The night before ended on a VERY uplifting note. The Texas Rangers celebrated their first World Series appearance in franchise history! I had the opportunity to celebrate this victorious moment in a company of ten other Ranger fans. The fans were actually a group of attorneys from Dallas, Texas who joined us for a weekend of hunting exotics
and whitetails at Escondido Ranch
I woke up the following morning still high from the previous night's victory. At the morning's round-up, the hunter I was guiding expressed an interest in a trophy Axis buck
. With that said I had a spot in mind and we headed to our location.
We got into our blind about 6:30 am and waited for the sun to crest over the hillside. But, when 8:00 am rolled around, we had managed to see only a few whitetail does
. We were growing anxious. Glassing over the area, I noticed some activity at a distant tree line. I turned to the hunter and drew his attention towards a tree on the horizon. With his binoculars zeroed in on the spot, he could clearly make out a giant bull elk
roughing up a large cedar tree. Even though our original objective was to find a big trophy Axis buck
, 5-6 feet of antlers on a 700 pound bull elk
can quickly change a trophy hunter's mind. In a classical scenario of "keeping your options open," we were now hunting the bull elk
The decision was made then to vacate the blind and try to intercept the bull elk
before he moved down into a nearby canyon. The big elk
had about a 250 yard head start on us and we had to move fast. Moving quietly, but with certain deliberation we covered the distance as quickly as possible without alerting the animal to our presence. Hiding behind vegetation and hugging the tree line we approached an open area sloping towards the canyon. As we paused near some cover, we started glassing for the elk
. After a couple of passes, we spotted the top of antlers hovering above the swaying tall grass. In order to get a better vantage point, we moved briskly towards a clump of live oak trees. I asked the hunter to get as much concealment as possible. Meanwhile, throughout our chase, I had the dubious job of keeping the camera rolling while keeping the bull elk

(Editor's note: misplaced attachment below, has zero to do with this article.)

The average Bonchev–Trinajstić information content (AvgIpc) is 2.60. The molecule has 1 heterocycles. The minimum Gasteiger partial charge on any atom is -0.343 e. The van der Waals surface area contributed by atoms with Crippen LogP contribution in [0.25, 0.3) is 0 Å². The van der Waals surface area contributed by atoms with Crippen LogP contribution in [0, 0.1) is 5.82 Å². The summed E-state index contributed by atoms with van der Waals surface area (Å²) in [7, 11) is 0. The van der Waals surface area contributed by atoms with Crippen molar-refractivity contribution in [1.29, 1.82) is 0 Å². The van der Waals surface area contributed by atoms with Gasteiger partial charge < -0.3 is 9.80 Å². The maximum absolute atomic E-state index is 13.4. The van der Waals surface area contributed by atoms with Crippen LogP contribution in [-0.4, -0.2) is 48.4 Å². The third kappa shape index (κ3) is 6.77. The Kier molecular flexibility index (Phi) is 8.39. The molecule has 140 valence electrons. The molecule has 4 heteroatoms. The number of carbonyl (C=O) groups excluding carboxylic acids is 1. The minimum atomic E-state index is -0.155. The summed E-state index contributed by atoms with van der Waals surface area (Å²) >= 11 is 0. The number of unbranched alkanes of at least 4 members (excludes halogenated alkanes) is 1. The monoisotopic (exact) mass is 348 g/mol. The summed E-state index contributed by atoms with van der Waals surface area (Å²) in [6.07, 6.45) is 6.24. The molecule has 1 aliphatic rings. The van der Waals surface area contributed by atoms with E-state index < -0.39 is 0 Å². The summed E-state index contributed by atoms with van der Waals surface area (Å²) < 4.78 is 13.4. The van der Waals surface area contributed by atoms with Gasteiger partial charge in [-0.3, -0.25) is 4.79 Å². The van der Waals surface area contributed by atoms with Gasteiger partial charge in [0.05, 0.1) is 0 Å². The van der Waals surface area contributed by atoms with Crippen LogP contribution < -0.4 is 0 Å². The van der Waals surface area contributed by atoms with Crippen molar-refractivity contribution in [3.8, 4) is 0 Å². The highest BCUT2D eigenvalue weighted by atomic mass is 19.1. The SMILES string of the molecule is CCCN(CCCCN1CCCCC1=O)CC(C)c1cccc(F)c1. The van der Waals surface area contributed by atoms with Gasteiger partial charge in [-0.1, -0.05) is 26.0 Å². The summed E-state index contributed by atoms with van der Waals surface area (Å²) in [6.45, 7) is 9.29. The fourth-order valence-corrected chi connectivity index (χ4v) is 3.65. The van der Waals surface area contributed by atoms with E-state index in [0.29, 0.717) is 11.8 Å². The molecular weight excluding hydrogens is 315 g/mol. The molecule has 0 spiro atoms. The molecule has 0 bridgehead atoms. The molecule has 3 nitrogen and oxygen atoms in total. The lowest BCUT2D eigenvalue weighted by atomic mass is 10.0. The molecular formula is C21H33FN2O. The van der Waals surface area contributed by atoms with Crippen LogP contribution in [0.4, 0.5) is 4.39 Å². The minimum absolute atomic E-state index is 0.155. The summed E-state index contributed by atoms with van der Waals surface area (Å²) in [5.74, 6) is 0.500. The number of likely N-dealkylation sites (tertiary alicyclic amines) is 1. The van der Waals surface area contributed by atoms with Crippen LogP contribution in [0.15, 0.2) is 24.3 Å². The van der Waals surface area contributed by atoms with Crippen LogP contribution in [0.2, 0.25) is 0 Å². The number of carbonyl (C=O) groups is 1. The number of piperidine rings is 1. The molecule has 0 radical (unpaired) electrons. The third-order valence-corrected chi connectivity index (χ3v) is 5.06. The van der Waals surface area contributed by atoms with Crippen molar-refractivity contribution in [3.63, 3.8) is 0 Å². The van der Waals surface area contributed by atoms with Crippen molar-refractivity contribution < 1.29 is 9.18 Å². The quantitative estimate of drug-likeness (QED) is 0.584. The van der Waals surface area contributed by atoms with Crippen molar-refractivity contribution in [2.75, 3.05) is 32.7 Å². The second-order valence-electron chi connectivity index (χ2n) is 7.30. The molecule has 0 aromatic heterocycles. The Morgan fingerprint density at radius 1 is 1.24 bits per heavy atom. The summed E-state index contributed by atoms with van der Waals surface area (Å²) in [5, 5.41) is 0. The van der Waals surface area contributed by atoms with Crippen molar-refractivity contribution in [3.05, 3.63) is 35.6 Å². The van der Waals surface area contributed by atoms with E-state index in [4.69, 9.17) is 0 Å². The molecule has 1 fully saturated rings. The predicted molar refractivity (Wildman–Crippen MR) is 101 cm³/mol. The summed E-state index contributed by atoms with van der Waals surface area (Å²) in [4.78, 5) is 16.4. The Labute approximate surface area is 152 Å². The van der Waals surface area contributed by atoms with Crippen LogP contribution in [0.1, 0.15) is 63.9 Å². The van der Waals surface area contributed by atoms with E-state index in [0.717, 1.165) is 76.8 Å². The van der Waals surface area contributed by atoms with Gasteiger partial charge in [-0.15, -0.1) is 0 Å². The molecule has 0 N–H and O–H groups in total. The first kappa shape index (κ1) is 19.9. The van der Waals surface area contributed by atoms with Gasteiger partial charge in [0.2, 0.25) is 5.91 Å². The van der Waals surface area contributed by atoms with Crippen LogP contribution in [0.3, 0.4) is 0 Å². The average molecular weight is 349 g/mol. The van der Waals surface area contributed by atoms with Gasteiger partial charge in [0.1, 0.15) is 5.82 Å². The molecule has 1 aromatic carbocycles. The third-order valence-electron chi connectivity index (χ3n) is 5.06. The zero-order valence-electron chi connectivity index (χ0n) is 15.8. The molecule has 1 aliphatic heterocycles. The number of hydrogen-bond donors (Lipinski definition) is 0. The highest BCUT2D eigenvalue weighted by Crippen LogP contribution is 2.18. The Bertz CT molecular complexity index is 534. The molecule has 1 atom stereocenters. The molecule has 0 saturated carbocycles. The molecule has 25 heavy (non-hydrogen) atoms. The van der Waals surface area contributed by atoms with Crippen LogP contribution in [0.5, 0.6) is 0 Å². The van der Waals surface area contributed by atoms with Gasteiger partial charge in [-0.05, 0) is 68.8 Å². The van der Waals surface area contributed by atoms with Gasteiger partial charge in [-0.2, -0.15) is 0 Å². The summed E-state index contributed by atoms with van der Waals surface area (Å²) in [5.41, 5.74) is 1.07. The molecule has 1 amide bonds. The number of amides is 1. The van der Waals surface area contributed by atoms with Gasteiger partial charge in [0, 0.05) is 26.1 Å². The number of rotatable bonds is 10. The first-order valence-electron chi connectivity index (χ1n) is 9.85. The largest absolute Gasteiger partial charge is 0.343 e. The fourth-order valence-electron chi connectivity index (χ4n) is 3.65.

in frame, and now, I was trying to make-out like a bush.
The mature bull
knew something was not kosher. But the strong, favorable wind and the shielding from trees kept him from pin-pointing our location. At first it seemed that the bull elk
may actually turn and walk away from us. Given the area we were hunting, that would have made it extremely difficult for us to cut him and then try to get a shot. Fortunately, the elk probably grew weary of trying to identify the "funny vegetation" and decided to change his viewing angle. His decision would ultimately prove to be fatal. The giant animal, swaying his head from side-to-side, gradually closed the distance separating us.
In a matter of minutes, the bull elk
was within mere 70 yards from our location. As the bull elk moved closer, the hunter was forced to adjust his shooting angle until the bull finally gave him a clear broadside shot. When the big bull elk
finally paused, a slim tapered 30-06 rifle bullet made its way through the heart and lungs of this 700 pound monster.
What followed was an intense blur of gun smoke and emotional release. With the camera rolling the hunter and I were impatiently awaiting our triumph. In a few seconds it was all over. The giant elk
dropped to its side and the ground shook beneath its massive body. "Exhilaration" was the best word I would use to describe the hunter's emotional state. Indeed it was! I have enjoyed many hunts on Escondido Ranch
, but this one will be hard to beat. Come experience a hunt like this for yourself and feed the wild side in you.